4 Ways Women Talk Differently In The Workplace (& What Men Could Learn From Us)
Of all the tired clichés, “Men are from Mars, Women are from Venus” may be one of the worst. In the workplace, notions that all engineers should be men and all nurses should be women are as outdated as they are ludicrous, and we girls can CEO as good as anyone, thank you very much.
Yet when it comes to language, studies suggest that gender often does alter the way we choose to communicate. Women are politer, men are more assertive. Men are more attention-seeking, women more empathetic.
Conventional wisdom is that the way to boost your career is to “man up” by copying traditionally masculine traits. Rubbish! There are massive advantages of ‘female’ communication styles, and recognising their uses and effects could get you far.
Do women use more questions?
Three times as many as men, allegedly. What’s the problem with that? Well, multiple-questioners are accused of slowing down progress and delaying decision making.
Nobody wants to be the workplace equivalent of the inquisitive toddler in the backseat of the car but, used correctly, question-asking is actually highly beneficial. Asking a question in a meeting fosters discussion and stimulates debate. Engaging colleagues in this way creates a collaborative environment, and is proven to boost productivity. Asking questions also consolidates understanding and establishes priorities, minimising mistakes and focusing energy on the most important aspects of a project.
How should questions be used? By prioritising quality over quantity. Ask questions that encourage specific, focused answers, and concentrate on questioning the particularly complex or controversial aspects of any discussion to ensure clarity and cooperation.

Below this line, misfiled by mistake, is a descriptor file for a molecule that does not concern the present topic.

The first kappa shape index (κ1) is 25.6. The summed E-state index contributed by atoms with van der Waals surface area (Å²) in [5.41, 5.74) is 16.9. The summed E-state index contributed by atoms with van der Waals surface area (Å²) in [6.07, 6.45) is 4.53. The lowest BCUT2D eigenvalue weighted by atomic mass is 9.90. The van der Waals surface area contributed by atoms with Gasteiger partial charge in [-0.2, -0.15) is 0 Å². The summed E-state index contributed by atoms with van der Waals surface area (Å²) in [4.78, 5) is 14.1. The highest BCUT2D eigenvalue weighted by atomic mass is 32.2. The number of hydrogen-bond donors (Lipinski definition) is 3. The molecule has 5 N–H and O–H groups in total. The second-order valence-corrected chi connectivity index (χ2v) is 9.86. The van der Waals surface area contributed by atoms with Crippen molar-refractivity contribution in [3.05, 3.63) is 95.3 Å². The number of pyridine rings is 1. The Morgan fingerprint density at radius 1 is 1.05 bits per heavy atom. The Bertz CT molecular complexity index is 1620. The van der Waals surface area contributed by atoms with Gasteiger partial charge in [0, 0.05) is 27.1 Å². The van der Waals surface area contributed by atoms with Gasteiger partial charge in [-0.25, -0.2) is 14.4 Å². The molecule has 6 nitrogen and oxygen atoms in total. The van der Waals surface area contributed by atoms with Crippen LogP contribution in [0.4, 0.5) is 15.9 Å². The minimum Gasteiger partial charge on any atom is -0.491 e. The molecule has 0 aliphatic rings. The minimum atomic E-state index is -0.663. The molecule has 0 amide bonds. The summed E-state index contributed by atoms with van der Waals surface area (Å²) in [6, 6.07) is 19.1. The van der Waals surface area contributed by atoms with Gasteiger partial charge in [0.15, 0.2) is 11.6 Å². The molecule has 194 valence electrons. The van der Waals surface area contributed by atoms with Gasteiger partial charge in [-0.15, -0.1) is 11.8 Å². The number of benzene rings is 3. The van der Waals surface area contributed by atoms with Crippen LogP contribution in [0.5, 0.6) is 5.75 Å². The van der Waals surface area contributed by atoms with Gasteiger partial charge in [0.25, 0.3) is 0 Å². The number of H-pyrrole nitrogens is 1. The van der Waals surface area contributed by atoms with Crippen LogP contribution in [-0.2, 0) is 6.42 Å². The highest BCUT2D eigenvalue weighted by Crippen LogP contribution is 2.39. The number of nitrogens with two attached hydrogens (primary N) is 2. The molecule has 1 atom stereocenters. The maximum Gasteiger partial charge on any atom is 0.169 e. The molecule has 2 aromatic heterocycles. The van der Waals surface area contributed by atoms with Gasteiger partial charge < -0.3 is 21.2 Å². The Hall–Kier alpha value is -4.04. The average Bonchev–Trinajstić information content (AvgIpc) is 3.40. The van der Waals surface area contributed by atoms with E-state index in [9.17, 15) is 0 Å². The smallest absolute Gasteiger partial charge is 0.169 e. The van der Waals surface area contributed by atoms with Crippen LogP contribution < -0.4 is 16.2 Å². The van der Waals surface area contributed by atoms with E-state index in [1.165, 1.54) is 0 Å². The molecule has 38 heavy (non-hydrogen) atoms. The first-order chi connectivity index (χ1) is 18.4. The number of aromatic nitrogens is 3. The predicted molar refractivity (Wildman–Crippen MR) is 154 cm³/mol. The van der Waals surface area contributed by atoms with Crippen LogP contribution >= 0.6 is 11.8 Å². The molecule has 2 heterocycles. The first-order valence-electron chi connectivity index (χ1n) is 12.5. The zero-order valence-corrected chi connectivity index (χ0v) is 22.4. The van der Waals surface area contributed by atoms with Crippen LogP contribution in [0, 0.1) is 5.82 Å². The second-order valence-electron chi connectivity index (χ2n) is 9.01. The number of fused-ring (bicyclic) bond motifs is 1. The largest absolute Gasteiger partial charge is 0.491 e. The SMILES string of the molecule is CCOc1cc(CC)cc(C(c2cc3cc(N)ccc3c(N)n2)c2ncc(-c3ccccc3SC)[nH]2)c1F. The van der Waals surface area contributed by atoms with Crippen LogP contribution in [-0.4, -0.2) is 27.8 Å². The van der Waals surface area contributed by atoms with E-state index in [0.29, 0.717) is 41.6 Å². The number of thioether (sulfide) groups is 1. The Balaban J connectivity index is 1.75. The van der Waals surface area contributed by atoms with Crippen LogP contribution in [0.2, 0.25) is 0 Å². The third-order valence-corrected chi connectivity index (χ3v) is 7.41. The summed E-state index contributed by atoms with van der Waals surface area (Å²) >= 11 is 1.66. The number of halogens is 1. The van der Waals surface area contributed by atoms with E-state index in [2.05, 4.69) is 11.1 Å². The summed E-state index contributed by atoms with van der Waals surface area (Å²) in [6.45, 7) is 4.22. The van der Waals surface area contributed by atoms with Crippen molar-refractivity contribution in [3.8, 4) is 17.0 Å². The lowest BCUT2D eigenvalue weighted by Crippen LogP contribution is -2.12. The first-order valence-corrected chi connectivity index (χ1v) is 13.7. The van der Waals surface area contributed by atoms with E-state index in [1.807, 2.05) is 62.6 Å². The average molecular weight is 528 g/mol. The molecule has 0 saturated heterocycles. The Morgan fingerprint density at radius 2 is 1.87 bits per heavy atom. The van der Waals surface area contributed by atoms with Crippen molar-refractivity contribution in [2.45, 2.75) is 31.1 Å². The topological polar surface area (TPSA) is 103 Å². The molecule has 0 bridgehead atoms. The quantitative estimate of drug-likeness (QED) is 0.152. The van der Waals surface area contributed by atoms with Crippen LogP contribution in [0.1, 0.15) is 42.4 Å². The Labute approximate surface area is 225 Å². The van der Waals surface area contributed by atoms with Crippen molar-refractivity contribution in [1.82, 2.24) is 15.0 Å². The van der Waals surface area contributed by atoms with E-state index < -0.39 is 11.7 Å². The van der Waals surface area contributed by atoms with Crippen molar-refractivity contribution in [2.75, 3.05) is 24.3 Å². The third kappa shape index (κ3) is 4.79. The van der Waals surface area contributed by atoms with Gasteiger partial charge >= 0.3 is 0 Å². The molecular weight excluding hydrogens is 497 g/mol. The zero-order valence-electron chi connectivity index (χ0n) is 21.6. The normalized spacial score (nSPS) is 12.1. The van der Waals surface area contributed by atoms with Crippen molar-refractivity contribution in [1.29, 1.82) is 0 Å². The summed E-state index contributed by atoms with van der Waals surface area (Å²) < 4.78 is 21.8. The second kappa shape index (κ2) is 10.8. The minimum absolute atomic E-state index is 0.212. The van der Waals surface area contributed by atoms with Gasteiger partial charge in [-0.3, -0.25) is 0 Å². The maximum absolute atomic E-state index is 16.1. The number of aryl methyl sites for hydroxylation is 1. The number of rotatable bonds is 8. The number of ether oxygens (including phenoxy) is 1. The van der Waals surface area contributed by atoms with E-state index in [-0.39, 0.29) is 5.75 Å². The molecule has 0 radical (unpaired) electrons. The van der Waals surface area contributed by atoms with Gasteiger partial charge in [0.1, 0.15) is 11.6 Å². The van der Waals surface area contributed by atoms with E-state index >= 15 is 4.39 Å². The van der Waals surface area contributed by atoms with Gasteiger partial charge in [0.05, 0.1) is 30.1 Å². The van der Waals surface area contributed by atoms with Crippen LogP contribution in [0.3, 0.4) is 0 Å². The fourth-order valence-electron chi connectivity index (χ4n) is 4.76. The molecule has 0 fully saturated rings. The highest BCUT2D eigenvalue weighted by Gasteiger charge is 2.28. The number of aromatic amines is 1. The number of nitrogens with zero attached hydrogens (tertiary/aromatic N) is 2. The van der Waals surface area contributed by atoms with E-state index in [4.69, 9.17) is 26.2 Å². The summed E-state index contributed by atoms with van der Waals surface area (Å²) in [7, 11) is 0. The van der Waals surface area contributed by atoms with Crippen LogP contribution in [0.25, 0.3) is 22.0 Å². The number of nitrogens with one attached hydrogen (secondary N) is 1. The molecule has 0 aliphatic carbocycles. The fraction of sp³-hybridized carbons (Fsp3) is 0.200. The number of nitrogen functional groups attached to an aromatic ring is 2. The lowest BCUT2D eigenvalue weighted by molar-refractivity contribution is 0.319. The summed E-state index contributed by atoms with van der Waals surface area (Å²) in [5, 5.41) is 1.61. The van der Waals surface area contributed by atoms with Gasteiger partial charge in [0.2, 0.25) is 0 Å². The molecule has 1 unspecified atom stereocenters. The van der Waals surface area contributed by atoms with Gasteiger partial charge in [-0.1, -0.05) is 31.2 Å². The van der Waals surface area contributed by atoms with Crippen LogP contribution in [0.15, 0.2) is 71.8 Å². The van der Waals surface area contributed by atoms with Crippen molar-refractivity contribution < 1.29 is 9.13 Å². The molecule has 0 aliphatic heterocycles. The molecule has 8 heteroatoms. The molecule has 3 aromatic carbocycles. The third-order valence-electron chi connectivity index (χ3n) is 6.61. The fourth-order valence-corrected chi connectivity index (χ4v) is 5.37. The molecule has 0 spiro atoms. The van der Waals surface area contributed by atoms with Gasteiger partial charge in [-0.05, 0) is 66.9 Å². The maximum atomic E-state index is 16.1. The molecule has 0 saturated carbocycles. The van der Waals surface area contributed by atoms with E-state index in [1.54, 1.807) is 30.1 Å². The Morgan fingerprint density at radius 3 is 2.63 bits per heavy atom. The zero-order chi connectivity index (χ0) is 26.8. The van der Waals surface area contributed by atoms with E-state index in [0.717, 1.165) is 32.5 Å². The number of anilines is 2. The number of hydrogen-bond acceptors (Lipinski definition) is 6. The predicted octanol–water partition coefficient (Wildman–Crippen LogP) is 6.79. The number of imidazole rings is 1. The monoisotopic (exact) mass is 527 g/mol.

Is that clear?
Women are really terrifically awesome at using super interesting intensifiers and adjectives.
When Robin Lakoff famously listed the differences between male and female language, she implied that our increased use of “empty” adjectives and intensifiers was a bad thing. While she was right that women tend to use more adjective and intensifiers than men, anyone who claims such descriptive language is meaningless has almost certainly not read any good books lately.
Description allows listeners to visualise what we’re saying and therefore connect more intensely with it. Indeed, the ability to paint a word picture is seen as such an effective sales technique that it’s been compared to hypnosis. And while intensifiers can be extremely annoying if overused, no one will be surprised to hear that verbal indicators of enthusiasm for work projects or ideas tend to go down well with managers.
Of course, being concise has advantages too. Simple statements are best if you need to convey information quickly or establish hard facts and figures. The trick is to be able to adapt your language style depending on the situation at hand.
Women may be a bit more likely to hedge their statements.
A hedge is possibly a form of tentative language which makes statements less forceful or assertive. Maybe. Women are almost 2.5x as likely to use them in conversation as men.